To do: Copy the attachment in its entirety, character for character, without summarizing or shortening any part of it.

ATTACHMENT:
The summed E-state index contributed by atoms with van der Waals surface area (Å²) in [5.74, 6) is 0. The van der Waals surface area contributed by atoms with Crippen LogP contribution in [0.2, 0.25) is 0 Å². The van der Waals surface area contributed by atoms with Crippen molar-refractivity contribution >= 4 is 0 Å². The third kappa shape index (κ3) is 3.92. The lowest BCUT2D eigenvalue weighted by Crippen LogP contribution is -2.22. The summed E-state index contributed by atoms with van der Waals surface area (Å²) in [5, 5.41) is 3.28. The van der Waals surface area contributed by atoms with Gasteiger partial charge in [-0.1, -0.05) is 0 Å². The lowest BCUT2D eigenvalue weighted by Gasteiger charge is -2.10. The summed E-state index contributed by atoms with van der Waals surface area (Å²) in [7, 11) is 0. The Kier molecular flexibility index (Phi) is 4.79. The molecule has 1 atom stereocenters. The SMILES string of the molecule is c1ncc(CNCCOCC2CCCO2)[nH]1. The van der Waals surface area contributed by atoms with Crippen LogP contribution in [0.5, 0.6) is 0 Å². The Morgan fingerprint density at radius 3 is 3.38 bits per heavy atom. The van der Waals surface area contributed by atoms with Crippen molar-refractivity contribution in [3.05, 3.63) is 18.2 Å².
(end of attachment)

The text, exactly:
The summed E-state index contributed by atoms with van der Waals surface area (Å²) in [5.74, 6) is 0. The van der Waals surface area contributed by atoms with Crippen LogP contribution in [0.2, 0.25) is 0 Å². The van der Waals surface area contributed by atoms with Crippen molar-refractivity contribution >= 4 is 0 Å². The third kappa shape index (κ3) is 3.92. The lowest BCUT2D eigenvalue weighted by Crippen LogP contribution is -2.22. The summed E-state index contributed by atoms with van der Waals surface area (Å²) in [5, 5.41) is 3.28. The van der Waals surface area contributed by atoms with Gasteiger partial charge in [-0.1, -0.05) is 0 Å². The lowest BCUT2D eigenvalue weighted by Gasteiger charge is -2.10. The summed E-state index contributed by atoms with van der Waals surface area (Å²) in [7, 11) is 0. The Kier molecular flexibility index (Phi) is 4.79. The molecule has 1 atom stereocenters. The SMILES string of the molecule is c1ncc(CNCCOCC2CCCO2)[nH]1. The van der Waals surface area contributed by atoms with Crippen LogP contribution in [0.5, 0.6) is 0 Å². The Morgan fingerprint density at radius 3 is 3.38 bits per heavy atom. The van der Waals surface area contributed by atoms with Crippen molar-refractivity contribution in [3.05, 3.63) is 18.2 Å².